Dillon Professor of International Affairs Joseph S. Nye Jr. will leave Cambridge next week to chair President Clinton's National Intelligence Council in Washington.
Nye, who will depart for Washington Monday morning, will work under R. James Woolsey, the director of the Central Intelligence Agency. Nye will coordinate all government intelligence from the CIA, the State Department and the Defense Department.
"It will be a fascinating experience," Nye said last night. "It is a chance to rethink how you adjust the intelligence from the Cold War to fit the more diverse threats of today, such as drug wars and global warming."
In his new position as chair, Nye will lead the council in drawing up all formal government intelligence estimates about future international conflicts.
Nye, who served in the Carter administration as undersecretary of state for security assistance, science, and technology, said he was looking forward to furthering his expertise in the field of international intelligence."
"It will be a learning experience," Nye said. "It's a different agency and a different dimension that I have experienced before."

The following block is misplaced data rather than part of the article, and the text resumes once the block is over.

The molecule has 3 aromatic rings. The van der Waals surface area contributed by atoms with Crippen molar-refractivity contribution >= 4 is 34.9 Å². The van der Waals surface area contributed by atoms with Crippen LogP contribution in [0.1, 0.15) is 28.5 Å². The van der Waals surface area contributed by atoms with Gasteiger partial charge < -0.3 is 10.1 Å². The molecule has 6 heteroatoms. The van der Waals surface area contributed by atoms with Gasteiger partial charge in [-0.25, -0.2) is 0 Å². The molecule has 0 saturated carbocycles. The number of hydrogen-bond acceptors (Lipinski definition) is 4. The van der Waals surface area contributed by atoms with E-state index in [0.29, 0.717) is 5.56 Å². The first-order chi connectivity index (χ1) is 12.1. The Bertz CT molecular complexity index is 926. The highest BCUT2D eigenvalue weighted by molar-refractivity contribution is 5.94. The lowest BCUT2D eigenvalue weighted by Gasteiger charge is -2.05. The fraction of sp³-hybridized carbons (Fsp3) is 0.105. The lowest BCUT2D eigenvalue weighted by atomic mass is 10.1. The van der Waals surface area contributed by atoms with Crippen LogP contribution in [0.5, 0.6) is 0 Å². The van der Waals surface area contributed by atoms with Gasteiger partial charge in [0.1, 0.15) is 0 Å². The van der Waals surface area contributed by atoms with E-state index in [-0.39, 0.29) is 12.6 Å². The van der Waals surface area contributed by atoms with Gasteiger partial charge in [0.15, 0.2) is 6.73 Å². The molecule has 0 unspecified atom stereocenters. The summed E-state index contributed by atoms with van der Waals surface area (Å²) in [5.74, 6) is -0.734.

Nye said he has not given thought to making any long-term plans to stay in Washington beyond his two year leave of absence from Harvard.
"When you get a government position like this one, it's like drinking from a fire hose," Nye said. "There's a gush of information and right now I'm trying not to drown."
And Nye said he hopes to bring his new experience back to the Harvard classroom. "I'll come back to Harvard in '95," Nye said. "I'll be better able to teach in the subject."
Nye said Mellon Professor of the Social Sciences Stanley Hoffmann will replace him as professor for the popular core curriculum and government requirement Historical Studies A-12, "International Conflicts in the Modern World."
Hoffmann, who is on leave for the spring semester, has taught the course with Nye in the past.